Impressions of 5e Dungeon's and Dragon's

Static group has played three nights of 5th edition Dungeon's and Dragon's.  We are beginning to get the feel for the changes in the rule set, and not all of us are super happy.  While we are having a blast playing, there are some aggravations.

I mainly played 3.5 edition.  I played one game of 4th edition at Gencon one year and couldn't believe how much Wizards of the Coast had neutered pen and paper.   Zeff and I were in our local comic shop the other day looking at the 5th edition books.  An employee stopped to ask if we need anything and to chat.  He wanted to know our impression of the game play, and said "You know, 4th edition felt more like World of Warcraft on paper. It just wasn't fun." 

So first things first.  5th edition play leads to laughter, joy and oh my gods moments. 

With the enjoyment factor locked, lets look at the biggest complaints our group has voiced.

The game relies on luck of the roll much more than carefully crafted characters.  Your dice are about to get a work out because it seems like we toss dice over our virtual tabletop for every single thought we have.  This matters.  5th edition has stripped out most of the crunchy bits of building a character.  All of us have agreed we aren't sure we like it.  We know how much fun skills can be, and in 5th edition you really aren't raising your skills as you play. 

We leveled to 2nd level last week.  I think all of us were eager to see what we would get with a level raise.  The answer?  Not much.  My monk received her first 2 Ki points.  She can use them for Furry of Blows, Patient Defense and Step of the Wind.  I get only the 2 Ki points, so I going to need to save them for big trouble.  There isn't any place on the Fantasy Grounds character sheet to keep track of the Ki.  I am going to need to figure out a system.  I can do a short rest to meditate and get them back.  Not a bad deal.  The magic users are having a devil of a time because they need long rests to get spells back.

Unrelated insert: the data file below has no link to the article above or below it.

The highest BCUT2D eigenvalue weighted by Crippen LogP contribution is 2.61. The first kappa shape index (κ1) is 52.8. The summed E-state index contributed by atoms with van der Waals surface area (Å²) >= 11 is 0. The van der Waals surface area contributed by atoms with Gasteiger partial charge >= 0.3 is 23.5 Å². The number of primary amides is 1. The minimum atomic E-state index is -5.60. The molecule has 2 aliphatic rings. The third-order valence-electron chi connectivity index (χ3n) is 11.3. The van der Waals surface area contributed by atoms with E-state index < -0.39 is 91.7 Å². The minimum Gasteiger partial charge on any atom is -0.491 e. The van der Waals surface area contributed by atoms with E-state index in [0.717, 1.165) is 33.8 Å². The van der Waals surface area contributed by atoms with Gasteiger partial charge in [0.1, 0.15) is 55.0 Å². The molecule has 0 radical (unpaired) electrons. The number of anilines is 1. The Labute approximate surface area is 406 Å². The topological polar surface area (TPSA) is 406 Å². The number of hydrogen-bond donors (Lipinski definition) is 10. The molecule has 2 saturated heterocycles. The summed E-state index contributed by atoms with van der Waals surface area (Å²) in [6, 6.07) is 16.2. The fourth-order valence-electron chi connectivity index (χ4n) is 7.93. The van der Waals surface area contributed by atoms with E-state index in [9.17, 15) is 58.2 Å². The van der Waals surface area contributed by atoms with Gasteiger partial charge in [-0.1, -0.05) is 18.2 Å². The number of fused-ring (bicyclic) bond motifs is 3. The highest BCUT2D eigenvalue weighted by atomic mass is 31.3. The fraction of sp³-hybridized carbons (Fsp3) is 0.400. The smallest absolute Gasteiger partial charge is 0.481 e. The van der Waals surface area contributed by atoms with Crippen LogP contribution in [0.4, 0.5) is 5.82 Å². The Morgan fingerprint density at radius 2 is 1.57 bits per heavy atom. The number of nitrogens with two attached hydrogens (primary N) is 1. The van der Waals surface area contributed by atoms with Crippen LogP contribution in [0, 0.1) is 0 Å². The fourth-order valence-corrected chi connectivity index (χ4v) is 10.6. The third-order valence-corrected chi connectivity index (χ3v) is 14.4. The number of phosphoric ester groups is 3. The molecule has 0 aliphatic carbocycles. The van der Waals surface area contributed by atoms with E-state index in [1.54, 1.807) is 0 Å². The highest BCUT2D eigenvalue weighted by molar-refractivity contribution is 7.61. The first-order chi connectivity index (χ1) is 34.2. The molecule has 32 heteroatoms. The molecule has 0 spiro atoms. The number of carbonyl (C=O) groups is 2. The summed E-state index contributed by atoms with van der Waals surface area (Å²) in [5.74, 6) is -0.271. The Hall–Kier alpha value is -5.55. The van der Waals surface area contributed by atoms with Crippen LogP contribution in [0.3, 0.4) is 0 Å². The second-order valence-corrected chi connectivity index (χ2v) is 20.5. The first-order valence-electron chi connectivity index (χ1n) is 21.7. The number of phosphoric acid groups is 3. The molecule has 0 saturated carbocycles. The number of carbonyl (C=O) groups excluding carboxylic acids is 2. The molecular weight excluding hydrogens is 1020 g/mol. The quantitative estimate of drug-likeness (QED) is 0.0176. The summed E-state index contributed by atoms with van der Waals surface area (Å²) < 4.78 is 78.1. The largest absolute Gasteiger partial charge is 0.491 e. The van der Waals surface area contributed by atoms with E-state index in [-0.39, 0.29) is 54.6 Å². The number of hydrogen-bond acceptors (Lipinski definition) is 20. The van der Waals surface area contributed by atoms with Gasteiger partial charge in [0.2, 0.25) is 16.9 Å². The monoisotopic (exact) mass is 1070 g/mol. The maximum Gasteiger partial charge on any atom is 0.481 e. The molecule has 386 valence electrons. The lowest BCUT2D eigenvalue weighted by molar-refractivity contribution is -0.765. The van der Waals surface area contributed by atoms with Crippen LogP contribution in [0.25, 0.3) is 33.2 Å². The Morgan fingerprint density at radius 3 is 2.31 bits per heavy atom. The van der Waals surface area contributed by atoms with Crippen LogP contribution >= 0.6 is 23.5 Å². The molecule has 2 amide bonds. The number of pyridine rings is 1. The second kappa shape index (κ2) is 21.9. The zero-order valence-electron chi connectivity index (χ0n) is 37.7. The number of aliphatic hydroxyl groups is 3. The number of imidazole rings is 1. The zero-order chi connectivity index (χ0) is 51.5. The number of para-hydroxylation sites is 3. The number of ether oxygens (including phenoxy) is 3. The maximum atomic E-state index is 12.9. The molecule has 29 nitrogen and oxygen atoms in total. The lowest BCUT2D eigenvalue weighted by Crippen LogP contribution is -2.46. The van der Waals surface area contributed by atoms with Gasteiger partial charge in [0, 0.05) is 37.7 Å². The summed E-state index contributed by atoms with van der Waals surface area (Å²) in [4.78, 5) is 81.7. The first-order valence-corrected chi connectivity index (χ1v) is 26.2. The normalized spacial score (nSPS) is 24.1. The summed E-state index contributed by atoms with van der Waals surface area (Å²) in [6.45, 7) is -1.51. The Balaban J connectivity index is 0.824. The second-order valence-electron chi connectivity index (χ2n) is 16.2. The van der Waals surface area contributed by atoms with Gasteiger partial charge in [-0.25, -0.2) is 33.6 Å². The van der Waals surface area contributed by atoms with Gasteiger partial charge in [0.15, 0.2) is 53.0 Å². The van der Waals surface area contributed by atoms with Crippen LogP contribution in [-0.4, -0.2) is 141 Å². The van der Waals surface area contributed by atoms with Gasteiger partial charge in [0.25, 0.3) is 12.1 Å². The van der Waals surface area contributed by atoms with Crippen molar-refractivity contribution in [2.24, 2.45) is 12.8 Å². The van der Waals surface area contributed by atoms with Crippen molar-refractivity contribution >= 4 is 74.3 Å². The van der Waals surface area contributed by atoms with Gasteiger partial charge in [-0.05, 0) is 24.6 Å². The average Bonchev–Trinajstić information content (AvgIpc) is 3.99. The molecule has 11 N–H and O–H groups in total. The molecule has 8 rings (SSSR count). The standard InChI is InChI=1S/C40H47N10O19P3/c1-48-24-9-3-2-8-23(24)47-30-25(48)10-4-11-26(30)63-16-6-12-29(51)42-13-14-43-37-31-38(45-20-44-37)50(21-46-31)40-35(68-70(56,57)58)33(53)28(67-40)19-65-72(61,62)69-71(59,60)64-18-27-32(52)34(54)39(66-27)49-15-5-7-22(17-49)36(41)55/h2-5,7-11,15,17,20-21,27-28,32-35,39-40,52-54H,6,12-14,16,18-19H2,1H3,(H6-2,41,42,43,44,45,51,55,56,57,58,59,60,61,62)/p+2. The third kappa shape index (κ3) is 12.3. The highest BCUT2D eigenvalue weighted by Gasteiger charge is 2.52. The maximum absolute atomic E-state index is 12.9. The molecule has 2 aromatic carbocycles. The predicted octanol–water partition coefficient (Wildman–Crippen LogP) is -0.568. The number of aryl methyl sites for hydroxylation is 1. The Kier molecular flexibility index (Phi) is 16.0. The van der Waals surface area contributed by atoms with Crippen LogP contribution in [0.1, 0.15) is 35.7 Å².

We didn't get to raise any of our ability scores.  No skill points.  No feats.  It felt a little flat to level.  About as exciting as watching a worm struggle as it fries on a hot sidewalk.  Big bummer. 

This type of leveling and the amount of dice rolling leaves all the characters more generalized.  In some of our fights, it's felt a little more like a game of poker than dnd, but we managed to keep everyone alive. Barely.  I think our wizard ended up bleeding on the floor for a while.  I bandaged him, but he remained unconscious for most of the final fight. 

One of the halflings rolled ones several tries in a row.  I think we all dissolved into giggles when he rolled a one, then because of halfing luck, rerolled and got a two.  So we are having a good time, but feeling our way through the new structure has left us hungry for the old way of doing things.

We are fully invested now.  Zeff wanted the monster manual and DM's guide for his birthday.  I think he is wanting to create a campaign of his own for the future.  He is having a very good time.

If you haven't all ready, you should find a 5th edition game to try out.  You will know rather in a hurry if it's for you.  I know we all dislike change, but at least this edition left some of the good stuff without making it an MMO on paper.